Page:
Past 10 miles (as the Stash Grows)

I swear there is some yarn harmony rule that says for all yarn that goes into a project, more yarn must come into the stash that keeps my stash in a kind of stasis.  Now it is entirely my fault and in theory a good round of “Cold Sheeping” (A knitter’s term to describe a period of not buying more yarn) would tame my stash pretty well.  I have cut back quite a bit on how much I was thrift yarn shopping which does help with eliminating a number of one-off skeins.  However, having given up all my hand knit sweaters because they no longer fit, I decided to join a sweater club.  In theory a person who is now up to 19 socks this year should be able to knit a sweater every few months… right?

At any rate… my first sweater yarn has arrived. (Excuse my messy photo)

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My plan for this yarn is to make a lovely cardigan to go with a couple new dresses.  The yarn did include a nice cardigan pattern, but I think I might swap it up with a different choice.

In other news we are now up to design 4 of 19 from the Op Art Socks Book. This one took me three attempts before I was satisfied with the color combination.  After which Ben promptly proclaimed that he liked them too.  Thankfully the man doesn’t have too big of feet.

Next up on the agenda is a project that is LONG overdue. The yarn has been in my stash since 2013 when my (now) Mother-in-Law took us to an Alpaca farm in Kansas when we were there that winter and asked me to make her a scarf.  She knits herself, and is very special to me, so a simple thing just would not due.  So the yarn has languished in my stash waiting and waiting for its time on the needles. Well its time has come… and I should be able to update the blog next time with a finished object using this very meaningful yarn.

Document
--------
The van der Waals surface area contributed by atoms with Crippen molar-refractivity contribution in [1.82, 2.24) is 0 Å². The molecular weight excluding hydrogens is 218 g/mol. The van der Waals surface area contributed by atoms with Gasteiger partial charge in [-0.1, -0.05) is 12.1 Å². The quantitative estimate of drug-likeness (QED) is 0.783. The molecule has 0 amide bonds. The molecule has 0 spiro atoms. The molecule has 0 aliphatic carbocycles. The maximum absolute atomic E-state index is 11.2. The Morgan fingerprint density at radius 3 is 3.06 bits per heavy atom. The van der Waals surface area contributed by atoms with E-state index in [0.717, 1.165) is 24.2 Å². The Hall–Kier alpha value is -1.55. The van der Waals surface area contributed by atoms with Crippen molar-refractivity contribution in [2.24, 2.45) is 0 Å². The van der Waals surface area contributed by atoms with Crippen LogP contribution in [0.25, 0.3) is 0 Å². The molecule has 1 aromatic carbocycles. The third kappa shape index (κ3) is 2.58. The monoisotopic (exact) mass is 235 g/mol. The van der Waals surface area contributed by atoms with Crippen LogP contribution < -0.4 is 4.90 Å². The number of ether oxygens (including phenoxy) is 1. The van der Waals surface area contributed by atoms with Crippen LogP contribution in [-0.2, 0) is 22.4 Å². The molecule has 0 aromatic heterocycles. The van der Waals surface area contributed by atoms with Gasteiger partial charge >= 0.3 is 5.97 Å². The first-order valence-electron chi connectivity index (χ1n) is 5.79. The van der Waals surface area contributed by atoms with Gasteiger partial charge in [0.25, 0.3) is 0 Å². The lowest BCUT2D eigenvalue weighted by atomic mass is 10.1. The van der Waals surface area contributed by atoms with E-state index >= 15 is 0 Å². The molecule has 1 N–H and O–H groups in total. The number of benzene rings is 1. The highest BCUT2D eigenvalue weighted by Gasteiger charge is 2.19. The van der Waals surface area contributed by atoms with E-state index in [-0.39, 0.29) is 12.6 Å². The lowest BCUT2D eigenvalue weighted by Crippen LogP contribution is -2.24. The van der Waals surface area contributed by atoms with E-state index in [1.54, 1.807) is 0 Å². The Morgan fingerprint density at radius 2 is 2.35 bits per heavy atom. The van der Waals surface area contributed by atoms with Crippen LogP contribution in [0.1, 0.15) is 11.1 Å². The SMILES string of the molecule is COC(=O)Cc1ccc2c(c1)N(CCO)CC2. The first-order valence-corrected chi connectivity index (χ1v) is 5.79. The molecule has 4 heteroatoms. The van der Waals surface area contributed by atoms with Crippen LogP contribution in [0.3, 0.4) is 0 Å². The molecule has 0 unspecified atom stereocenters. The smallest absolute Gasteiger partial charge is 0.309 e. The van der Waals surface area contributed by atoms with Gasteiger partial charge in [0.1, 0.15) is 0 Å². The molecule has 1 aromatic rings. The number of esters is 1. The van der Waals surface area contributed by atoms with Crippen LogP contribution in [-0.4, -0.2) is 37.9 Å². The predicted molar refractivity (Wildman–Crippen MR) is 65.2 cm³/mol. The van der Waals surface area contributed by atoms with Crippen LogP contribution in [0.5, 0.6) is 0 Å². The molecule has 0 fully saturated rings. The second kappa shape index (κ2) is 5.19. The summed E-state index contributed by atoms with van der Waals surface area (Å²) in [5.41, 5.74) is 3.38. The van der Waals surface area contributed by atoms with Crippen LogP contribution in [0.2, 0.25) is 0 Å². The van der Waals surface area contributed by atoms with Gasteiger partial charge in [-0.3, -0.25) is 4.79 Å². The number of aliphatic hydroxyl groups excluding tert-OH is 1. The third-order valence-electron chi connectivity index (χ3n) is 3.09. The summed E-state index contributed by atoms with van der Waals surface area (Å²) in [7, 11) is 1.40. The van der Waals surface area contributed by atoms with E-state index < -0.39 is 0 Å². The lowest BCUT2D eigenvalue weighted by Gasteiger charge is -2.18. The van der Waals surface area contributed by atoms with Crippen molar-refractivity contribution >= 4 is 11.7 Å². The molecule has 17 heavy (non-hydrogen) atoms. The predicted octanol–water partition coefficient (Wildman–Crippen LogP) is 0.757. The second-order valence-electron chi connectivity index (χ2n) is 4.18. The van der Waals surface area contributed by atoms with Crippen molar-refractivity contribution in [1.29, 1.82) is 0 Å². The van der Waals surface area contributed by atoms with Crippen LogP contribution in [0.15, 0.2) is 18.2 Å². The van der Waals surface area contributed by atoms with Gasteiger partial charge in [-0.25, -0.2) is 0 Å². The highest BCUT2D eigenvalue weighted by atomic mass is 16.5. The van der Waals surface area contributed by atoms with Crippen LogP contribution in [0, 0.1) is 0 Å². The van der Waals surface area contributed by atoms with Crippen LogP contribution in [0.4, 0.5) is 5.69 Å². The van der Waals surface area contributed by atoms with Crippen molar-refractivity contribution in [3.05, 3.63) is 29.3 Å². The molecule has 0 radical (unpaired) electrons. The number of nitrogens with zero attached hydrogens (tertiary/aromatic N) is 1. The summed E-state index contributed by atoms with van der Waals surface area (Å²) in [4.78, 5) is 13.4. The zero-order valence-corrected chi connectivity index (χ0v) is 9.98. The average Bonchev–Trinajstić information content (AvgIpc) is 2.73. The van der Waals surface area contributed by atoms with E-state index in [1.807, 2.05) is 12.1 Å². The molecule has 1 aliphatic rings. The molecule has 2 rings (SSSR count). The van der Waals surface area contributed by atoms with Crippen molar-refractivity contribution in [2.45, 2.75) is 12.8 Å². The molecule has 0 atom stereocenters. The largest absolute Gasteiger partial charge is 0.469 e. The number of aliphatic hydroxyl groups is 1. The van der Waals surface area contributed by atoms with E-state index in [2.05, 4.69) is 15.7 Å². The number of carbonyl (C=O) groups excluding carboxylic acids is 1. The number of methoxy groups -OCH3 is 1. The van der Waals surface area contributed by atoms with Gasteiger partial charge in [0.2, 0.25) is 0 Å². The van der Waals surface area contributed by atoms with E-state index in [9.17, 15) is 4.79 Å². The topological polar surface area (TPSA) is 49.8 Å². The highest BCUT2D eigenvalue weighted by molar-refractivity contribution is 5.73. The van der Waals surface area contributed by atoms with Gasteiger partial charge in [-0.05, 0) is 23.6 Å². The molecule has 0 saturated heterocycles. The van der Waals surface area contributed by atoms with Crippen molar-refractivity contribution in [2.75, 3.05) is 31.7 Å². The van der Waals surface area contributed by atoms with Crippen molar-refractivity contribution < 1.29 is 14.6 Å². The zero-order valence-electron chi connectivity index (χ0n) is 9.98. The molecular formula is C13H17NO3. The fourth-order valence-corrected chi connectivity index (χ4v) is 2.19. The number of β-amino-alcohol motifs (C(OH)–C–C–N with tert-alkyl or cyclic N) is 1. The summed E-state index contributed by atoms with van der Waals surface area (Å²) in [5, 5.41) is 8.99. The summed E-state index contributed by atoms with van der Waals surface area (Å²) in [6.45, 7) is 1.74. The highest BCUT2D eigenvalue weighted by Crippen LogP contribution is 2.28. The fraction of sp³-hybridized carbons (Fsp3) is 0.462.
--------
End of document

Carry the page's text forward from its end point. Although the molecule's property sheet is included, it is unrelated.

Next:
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Of Failures, Fibers and Finished Objects

So let me start this off with an apology.  When I started my blog it was just about knitting and probably 90% or more for my own edification.  Then I made a couple things and a few things more and found myself with a blog that while not front page news is being visited more days than not out of the year.  So this year I started off with a goal of bumping up that post number so there would be a bit to read a bit more often… and its looking an awful lot like I’ve failed at that, but I hope you will forgive me as I keep trying to keep up.

I was kind of holding off on updating this time because of my failure feelings, so you can probably imagine my surprise when I have six finished objects to share.

First up, I finished my twisted two color socks made from yarn swap yarn!

The pattern for these is an obscure free one called Twisted. Its done without a cable needle and for me, I decided to continue the design on the legs, which meant going up a needle size.

Then I turned up the full steam of “really its only 180 more rows” and finished up my There and Back Again Hobbit Scarf even before Ben’s birthday.  I figure this way he can wear it on the winter trip rather than finish for Christmas and have him freeze before then.